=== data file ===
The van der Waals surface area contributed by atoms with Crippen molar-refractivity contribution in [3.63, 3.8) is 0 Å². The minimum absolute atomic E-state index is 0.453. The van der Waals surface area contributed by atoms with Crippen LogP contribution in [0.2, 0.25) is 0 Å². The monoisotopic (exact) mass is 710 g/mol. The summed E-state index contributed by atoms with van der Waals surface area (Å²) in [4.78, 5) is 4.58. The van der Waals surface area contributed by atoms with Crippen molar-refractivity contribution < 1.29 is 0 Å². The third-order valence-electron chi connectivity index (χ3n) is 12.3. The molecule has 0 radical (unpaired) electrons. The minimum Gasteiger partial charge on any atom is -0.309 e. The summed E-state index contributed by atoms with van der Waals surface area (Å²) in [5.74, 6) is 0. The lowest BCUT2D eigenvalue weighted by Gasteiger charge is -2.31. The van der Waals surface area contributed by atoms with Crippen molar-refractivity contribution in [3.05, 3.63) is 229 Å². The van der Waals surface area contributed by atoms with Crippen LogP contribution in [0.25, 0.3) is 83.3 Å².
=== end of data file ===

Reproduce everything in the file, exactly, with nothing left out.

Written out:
The van der Waals surface area contributed by atoms with Crippen molar-refractivity contribution in [3.63, 3.8) is 0 Å². The minimum absolute atomic E-state index is 0.453. The van der Waals surface area contributed by atoms with Crippen LogP contribution in [0.2, 0.25) is 0 Å². The monoisotopic (exact) mass is 710 g/mol. The summed E-state index contributed by atoms with van der Waals surface area (Å²) in [4.78, 5) is 4.58. The van der Waals surface area contributed by atoms with Crippen molar-refractivity contribution < 1.29 is 0 Å². The third-order valence-electron chi connectivity index (χ3n) is 12.3. The molecule has 0 radical (unpaired) electrons. The minimum Gasteiger partial charge on any atom is -0.309 e. The summed E-state index contributed by atoms with van der Waals surface area (Å²) in [5.74, 6) is 0. The lowest BCUT2D eigenvalue weighted by Gasteiger charge is -2.31. The van der Waals surface area contributed by atoms with Crippen molar-refractivity contribution in [3.05, 3.63) is 229 Å². The van der Waals surface area contributed by atoms with Crippen LogP contribution in [0.25, 0.3) is 83.3 Å².